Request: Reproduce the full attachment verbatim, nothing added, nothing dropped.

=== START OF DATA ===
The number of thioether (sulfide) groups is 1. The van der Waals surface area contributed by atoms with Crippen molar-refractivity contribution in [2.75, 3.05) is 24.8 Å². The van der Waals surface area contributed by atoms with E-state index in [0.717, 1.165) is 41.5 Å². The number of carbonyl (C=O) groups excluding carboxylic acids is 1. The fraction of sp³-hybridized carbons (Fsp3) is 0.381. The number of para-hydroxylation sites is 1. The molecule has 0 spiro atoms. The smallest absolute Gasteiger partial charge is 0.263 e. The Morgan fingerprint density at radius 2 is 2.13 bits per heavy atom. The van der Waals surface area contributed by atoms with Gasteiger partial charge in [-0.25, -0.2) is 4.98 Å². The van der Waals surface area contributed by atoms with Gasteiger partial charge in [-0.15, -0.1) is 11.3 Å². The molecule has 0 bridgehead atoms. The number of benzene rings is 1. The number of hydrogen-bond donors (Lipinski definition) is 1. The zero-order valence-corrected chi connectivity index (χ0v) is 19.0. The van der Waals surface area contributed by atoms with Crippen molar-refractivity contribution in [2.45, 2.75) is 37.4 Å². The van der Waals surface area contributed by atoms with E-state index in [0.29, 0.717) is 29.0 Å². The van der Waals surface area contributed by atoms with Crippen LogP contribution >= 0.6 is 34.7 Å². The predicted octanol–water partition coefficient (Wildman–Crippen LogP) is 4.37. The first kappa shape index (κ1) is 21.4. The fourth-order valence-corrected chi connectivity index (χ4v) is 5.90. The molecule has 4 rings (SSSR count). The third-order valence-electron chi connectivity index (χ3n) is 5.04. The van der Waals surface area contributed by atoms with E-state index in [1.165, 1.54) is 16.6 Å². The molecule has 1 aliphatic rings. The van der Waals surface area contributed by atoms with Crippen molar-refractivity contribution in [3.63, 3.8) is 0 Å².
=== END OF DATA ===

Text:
The number of thioether (sulfide) groups is 1. The van der Waals surface area contributed by atoms with Crippen molar-refractivity contribution in [2.75, 3.05) is 24.8 Å². The van der Waals surface area contributed by atoms with E-state index in [0.717, 1.165) is 41.5 Å². The number of carbonyl (C=O) groups excluding carboxylic acids is 1. The fraction of sp³-hybridized carbons (Fsp3) is 0.381. The number of para-hydroxylation sites is 1. The molecule has 0 spiro atoms. The smallest absolute Gasteiger partial charge is 0.263 e. The Morgan fingerprint density at radius 2 is 2.13 bits per heavy atom. The van der Waals surface area contributed by atoms with Gasteiger partial charge in [-0.25, -0.2) is 4.98 Å². The van der Waals surface area contributed by atoms with Gasteiger partial charge in [-0.15, -0.1) is 11.3 Å². The molecule has 0 bridgehead atoms. The number of benzene rings is 1. The number of hydrogen-bond donors (Lipinski definition) is 1. The zero-order valence-corrected chi connectivity index (χ0v) is 19.0. The van der Waals surface area contributed by atoms with Crippen molar-refractivity contribution in [2.45, 2.75) is 37.4 Å². The van der Waals surface area contributed by atoms with E-state index in [0.29, 0.717) is 29.0 Å². The van der Waals surface area contributed by atoms with Crippen LogP contribution >= 0.6 is 34.7 Å². The predicted octanol–water partition coefficient (Wildman–Crippen LogP) is 4.37. The first kappa shape index (κ1) is 21.4. The fourth-order valence-corrected chi connectivity index (χ4v) is 5.90. The molecule has 4 rings (SSSR count). The third-order valence-electron chi connectivity index (χ3n) is 5.04. The van der Waals surface area contributed by atoms with E-state index in [1.165, 1.54) is 16.6 Å². The molecule has 1 aliphatic rings. The van der Waals surface area contributed by atoms with Crippen molar-refractivity contribution in [3.63, 3.8) is 0 Å².